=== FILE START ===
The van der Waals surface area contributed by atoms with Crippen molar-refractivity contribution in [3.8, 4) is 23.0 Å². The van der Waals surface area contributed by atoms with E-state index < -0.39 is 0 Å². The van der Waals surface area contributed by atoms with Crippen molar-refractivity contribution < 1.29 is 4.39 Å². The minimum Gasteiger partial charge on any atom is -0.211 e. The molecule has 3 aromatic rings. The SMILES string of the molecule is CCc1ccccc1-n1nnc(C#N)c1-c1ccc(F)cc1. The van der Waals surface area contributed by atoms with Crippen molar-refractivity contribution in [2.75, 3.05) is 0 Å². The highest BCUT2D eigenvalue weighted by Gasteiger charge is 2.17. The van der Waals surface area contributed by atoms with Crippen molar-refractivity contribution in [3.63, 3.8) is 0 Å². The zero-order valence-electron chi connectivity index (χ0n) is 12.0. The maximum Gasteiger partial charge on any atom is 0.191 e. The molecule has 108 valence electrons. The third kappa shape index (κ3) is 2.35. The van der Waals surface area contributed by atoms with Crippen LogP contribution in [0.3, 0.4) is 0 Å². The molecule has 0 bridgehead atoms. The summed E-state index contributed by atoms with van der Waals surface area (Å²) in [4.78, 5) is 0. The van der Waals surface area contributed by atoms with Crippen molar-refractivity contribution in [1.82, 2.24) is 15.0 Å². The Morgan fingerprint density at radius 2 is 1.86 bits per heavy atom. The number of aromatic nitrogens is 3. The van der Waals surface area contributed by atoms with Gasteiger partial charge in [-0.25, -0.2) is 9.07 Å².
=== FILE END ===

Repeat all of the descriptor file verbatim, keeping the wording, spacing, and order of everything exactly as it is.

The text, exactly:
The van der Waals surface area contributed by atoms with Crippen molar-refractivity contribution in [3.8, 4) is 23.0 Å². The van der Waals surface area contributed by atoms with E-state index < -0.39 is 0 Å². The van der Waals surface area contributed by atoms with Crippen molar-refractivity contribution < 1.29 is 4.39 Å². The minimum Gasteiger partial charge on any atom is -0.211 e. The molecule has 3 aromatic rings. The SMILES string of the molecule is CCc1ccccc1-n1nnc(C#N)c1-c1ccc(F)cc1. The van der Waals surface area contributed by atoms with Crippen molar-refractivity contribution in [2.75, 3.05) is 0 Å². The highest BCUT2D eigenvalue weighted by Gasteiger charge is 2.17. The van der Waals surface area contributed by atoms with Crippen molar-refractivity contribution in [3.63, 3.8) is 0 Å². The zero-order valence-electron chi connectivity index (χ0n) is 12.0. The maximum Gasteiger partial charge on any atom is 0.191 e. The molecule has 108 valence electrons. The third kappa shape index (κ3) is 2.35. The van der Waals surface area contributed by atoms with Crippen LogP contribution in [0.3, 0.4) is 0 Å². The molecule has 0 bridgehead atoms. The summed E-state index contributed by atoms with van der Waals surface area (Å²) in [4.78, 5) is 0. The van der Waals surface area contributed by atoms with Crippen molar-refractivity contribution in [1.82, 2.24) is 15.0 Å². The Morgan fingerprint density at radius 2 is 1.86 bits per heavy atom. The number of aromatic nitrogens is 3. The van der Waals surface area contributed by atoms with Gasteiger partial charge in [-0.25, -0.2) is 9.07 Å².